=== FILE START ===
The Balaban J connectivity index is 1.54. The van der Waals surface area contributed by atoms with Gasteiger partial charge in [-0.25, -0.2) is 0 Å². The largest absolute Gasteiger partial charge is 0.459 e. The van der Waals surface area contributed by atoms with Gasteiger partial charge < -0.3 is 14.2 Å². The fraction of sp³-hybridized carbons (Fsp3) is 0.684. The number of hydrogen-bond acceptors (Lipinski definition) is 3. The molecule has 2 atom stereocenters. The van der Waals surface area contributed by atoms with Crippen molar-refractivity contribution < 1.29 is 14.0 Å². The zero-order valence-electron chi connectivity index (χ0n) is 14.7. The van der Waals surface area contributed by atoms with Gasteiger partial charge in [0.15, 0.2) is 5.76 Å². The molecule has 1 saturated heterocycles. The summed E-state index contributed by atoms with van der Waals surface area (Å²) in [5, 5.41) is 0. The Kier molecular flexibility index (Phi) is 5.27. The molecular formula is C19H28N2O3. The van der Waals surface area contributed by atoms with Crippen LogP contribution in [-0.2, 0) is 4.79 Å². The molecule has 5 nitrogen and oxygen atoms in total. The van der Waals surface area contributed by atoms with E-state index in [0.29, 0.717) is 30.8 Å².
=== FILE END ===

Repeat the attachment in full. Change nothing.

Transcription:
The Balaban J connectivity index is 1.54. The van der Waals surface area contributed by atoms with Gasteiger partial charge in [-0.25, -0.2) is 0 Å². The largest absolute Gasteiger partial charge is 0.459 e. The van der Waals surface area contributed by atoms with Gasteiger partial charge < -0.3 is 14.2 Å². The fraction of sp³-hybridized carbons (Fsp3) is 0.684. The number of hydrogen-bond acceptors (Lipinski definition) is 3. The molecule has 2 atom stereocenters. The van der Waals surface area contributed by atoms with Crippen molar-refractivity contribution < 1.29 is 14.0 Å². The zero-order valence-electron chi connectivity index (χ0n) is 14.7. The van der Waals surface area contributed by atoms with Gasteiger partial charge in [0.15, 0.2) is 5.76 Å². The molecule has 1 saturated heterocycles. The summed E-state index contributed by atoms with van der Waals surface area (Å²) in [5, 5.41) is 0. The Kier molecular flexibility index (Phi) is 5.27. The molecular formula is C19H28N2O3. The van der Waals surface area contributed by atoms with Crippen LogP contribution in [-0.2, 0) is 4.79 Å². The molecule has 5 nitrogen and oxygen atoms in total. The van der Waals surface area contributed by atoms with E-state index in [0.29, 0.717) is 30.8 Å².